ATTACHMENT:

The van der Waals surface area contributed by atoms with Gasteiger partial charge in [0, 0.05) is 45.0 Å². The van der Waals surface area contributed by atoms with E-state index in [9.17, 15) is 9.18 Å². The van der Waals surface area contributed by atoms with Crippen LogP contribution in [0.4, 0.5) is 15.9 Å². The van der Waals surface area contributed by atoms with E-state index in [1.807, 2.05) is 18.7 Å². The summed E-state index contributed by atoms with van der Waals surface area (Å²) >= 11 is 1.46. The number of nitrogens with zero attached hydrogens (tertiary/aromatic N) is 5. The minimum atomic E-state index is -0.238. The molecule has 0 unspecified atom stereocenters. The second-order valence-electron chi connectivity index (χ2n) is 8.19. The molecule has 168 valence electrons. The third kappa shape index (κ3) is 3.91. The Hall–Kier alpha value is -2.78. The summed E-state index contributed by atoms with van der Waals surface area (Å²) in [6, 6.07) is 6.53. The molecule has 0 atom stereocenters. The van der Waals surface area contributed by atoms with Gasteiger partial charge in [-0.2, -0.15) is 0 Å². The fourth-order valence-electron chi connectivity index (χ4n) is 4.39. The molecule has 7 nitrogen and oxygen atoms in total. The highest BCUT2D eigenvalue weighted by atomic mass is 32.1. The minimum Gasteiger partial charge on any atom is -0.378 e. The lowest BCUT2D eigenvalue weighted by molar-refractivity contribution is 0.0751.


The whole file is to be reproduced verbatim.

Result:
The van der Waals surface area contributed by atoms with Gasteiger partial charge in [0, 0.05) is 45.0 Å². The van der Waals surface area contributed by atoms with E-state index in [9.17, 15) is 9.18 Å². The van der Waals surface area contributed by atoms with Crippen LogP contribution in [0.4, 0.5) is 15.9 Å². The van der Waals surface area contributed by atoms with E-state index in [1.807, 2.05) is 18.7 Å². The summed E-state index contributed by atoms with van der Waals surface area (Å²) >= 11 is 1.46. The number of nitrogens with zero attached hydrogens (tertiary/aromatic N) is 5. The minimum atomic E-state index is -0.238. The molecule has 0 unspecified atom stereocenters. The second-order valence-electron chi connectivity index (χ2n) is 8.19. The molecule has 168 valence electrons. The third kappa shape index (κ3) is 3.91. The Hall–Kier alpha value is -2.78. The summed E-state index contributed by atoms with van der Waals surface area (Å²) in [6, 6.07) is 6.53. The molecule has 0 atom stereocenters. The van der Waals surface area contributed by atoms with Gasteiger partial charge in [-0.2, -0.15) is 0 Å². The fourth-order valence-electron chi connectivity index (χ4n) is 4.39. The molecule has 7 nitrogen and oxygen atoms in total. The highest BCUT2D eigenvalue weighted by atomic mass is 32.1. The minimum Gasteiger partial charge on any atom is -0.378 e. The lowest BCUT2D eigenvalue weighted by molar-refractivity contribution is 0.0751.